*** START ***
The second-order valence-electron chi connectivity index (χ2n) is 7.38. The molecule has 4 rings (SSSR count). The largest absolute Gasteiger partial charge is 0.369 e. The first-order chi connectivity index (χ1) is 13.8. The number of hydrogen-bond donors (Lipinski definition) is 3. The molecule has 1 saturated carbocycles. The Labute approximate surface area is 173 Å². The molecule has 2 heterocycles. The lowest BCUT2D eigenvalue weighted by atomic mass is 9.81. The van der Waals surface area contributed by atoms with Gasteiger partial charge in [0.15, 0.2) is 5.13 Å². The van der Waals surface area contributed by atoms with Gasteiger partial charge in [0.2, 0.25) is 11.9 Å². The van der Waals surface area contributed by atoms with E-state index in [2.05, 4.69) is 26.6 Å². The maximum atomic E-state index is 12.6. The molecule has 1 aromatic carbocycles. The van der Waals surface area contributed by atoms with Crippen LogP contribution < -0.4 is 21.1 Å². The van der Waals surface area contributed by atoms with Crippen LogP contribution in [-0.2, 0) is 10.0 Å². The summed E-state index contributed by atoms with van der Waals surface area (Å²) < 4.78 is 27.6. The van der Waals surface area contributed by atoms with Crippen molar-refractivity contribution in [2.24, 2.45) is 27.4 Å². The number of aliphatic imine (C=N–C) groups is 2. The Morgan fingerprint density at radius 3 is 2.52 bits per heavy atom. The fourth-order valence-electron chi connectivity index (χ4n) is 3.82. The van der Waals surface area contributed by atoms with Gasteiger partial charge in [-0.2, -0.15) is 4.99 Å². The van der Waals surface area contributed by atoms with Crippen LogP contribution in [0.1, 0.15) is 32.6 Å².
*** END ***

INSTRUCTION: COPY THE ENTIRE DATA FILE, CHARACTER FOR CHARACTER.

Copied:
The second-order valence-electron chi connectivity index (χ2n) is 7.38. The molecule has 4 rings (SSSR count). The largest absolute Gasteiger partial charge is 0.369 e. The first-order chi connectivity index (χ1) is 13.8. The number of hydrogen-bond donors (Lipinski definition) is 3. The molecule has 1 saturated carbocycles. The Labute approximate surface area is 173 Å². The molecule has 2 heterocycles. The lowest BCUT2D eigenvalue weighted by atomic mass is 9.81. The van der Waals surface area contributed by atoms with Gasteiger partial charge in [0.15, 0.2) is 5.13 Å². The van der Waals surface area contributed by atoms with Gasteiger partial charge in [0.2, 0.25) is 11.9 Å². The van der Waals surface area contributed by atoms with E-state index in [2.05, 4.69) is 26.6 Å². The maximum atomic E-state index is 12.6. The molecule has 1 aromatic carbocycles. The van der Waals surface area contributed by atoms with Crippen LogP contribution < -0.4 is 21.1 Å². The van der Waals surface area contributed by atoms with Crippen LogP contribution in [-0.2, 0) is 10.0 Å². The summed E-state index contributed by atoms with van der Waals surface area (Å²) < 4.78 is 27.6. The van der Waals surface area contributed by atoms with Crippen molar-refractivity contribution in [2.24, 2.45) is 27.4 Å². The number of aliphatic imine (C=N–C) groups is 2. The Morgan fingerprint density at radius 3 is 2.52 bits per heavy atom. The fourth-order valence-electron chi connectivity index (χ4n) is 3.82. The van der Waals surface area contributed by atoms with Gasteiger partial charge in [-0.2, -0.15) is 4.99 Å². The van der Waals surface area contributed by atoms with Crippen LogP contribution in [0.1, 0.15) is 32.6 Å².